The inner and outer ends of each spiral may be terminated with tapers or ramps as part of the substrate patterned structure or may be cleaved or otherwise formed after growth. Alternatively an aluminum taper at a 45° angle or other appropriate angle can reflect light generated in a phosphorous spiral, for example, a fiber optic wave guide as described below. These outputs from the taper or ramp termination may be combined using standard waveguide or fiber optics couplers or may be utilized separately. Fiber optics can be made with reflection high purity in comparison to phosphor layer, and thus light generated in the phosphor layer can be transferred to the fiber optics for substantially loss free communication to a desired location. In other embodiments, other techniques for coupling the light from the waveguides such as wavelength selective gratings may be used. With such gratings, each light frequency bounces off the grating at a different angle and thus the light can be appropriately separated. Thus the grating can be used to couple light output to other structures, such as other wave guide structures.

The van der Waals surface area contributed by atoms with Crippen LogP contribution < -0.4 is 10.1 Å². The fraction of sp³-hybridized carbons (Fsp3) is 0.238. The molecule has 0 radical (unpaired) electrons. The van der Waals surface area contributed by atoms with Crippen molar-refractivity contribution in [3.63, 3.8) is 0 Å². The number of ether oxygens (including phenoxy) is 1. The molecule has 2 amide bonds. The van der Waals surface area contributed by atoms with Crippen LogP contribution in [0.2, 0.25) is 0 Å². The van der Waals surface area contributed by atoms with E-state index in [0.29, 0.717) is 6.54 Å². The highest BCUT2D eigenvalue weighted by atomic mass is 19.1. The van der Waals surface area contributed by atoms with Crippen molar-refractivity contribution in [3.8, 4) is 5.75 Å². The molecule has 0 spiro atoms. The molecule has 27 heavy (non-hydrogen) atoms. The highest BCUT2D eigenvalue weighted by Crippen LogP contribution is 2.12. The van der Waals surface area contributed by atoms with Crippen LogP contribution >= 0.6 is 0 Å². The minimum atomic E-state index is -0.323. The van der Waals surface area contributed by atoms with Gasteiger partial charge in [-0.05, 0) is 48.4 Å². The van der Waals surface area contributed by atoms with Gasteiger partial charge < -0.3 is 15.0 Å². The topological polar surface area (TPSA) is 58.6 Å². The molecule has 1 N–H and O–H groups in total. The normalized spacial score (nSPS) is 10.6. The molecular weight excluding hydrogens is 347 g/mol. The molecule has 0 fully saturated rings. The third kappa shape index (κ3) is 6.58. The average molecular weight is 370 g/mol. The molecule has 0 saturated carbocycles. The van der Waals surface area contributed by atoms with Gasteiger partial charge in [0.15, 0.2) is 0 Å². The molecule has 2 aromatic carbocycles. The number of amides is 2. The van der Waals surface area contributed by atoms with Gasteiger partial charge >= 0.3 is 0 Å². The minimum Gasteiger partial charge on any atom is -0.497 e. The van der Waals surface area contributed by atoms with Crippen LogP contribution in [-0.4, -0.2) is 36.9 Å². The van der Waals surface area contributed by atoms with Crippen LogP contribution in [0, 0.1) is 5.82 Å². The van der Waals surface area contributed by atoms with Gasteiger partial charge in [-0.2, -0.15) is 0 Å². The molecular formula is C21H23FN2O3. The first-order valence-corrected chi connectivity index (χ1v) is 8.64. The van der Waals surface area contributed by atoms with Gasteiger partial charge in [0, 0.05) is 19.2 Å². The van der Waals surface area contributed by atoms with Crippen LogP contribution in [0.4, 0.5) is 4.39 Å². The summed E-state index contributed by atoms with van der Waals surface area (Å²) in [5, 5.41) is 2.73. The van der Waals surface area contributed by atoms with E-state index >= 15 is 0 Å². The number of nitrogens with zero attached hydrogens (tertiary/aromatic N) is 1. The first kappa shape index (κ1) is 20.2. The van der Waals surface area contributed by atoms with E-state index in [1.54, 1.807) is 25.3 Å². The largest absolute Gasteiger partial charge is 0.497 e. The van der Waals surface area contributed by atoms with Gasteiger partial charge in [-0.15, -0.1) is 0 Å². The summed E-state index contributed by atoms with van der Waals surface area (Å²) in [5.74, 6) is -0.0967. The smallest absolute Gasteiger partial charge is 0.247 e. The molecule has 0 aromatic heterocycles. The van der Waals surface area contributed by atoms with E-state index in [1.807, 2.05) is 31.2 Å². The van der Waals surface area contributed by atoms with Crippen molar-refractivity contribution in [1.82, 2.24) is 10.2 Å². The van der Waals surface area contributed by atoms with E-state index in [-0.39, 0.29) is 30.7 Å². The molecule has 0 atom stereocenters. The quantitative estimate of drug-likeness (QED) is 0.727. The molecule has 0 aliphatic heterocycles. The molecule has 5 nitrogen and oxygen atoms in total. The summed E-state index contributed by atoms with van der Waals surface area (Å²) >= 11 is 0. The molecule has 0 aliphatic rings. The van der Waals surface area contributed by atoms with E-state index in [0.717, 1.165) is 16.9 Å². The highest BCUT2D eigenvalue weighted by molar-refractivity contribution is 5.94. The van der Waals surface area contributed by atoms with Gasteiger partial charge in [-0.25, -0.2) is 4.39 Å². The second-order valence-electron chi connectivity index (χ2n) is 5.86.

It is to be understood that QED principles can be used to enhance the generation of light for the wave guide structure.

Industrial Applicability:

A light source for telecommunications applications may be created by combining the thin film light source with an appropriate modulator utilizing electro-absorption, electro-optic or other effects. The waveguide formed may be specifically designed to allow coupling to a telecommunications fiber. The wide range of phosphors available allows for the generation of light at many different wavelengths, in particular erbium doped phosphors may be used to generate light within the low absorption band of silica fibers near 1.5 micrometer. Other phosphors may be used to generate light within the low dispersion band near 1.3 micrometers.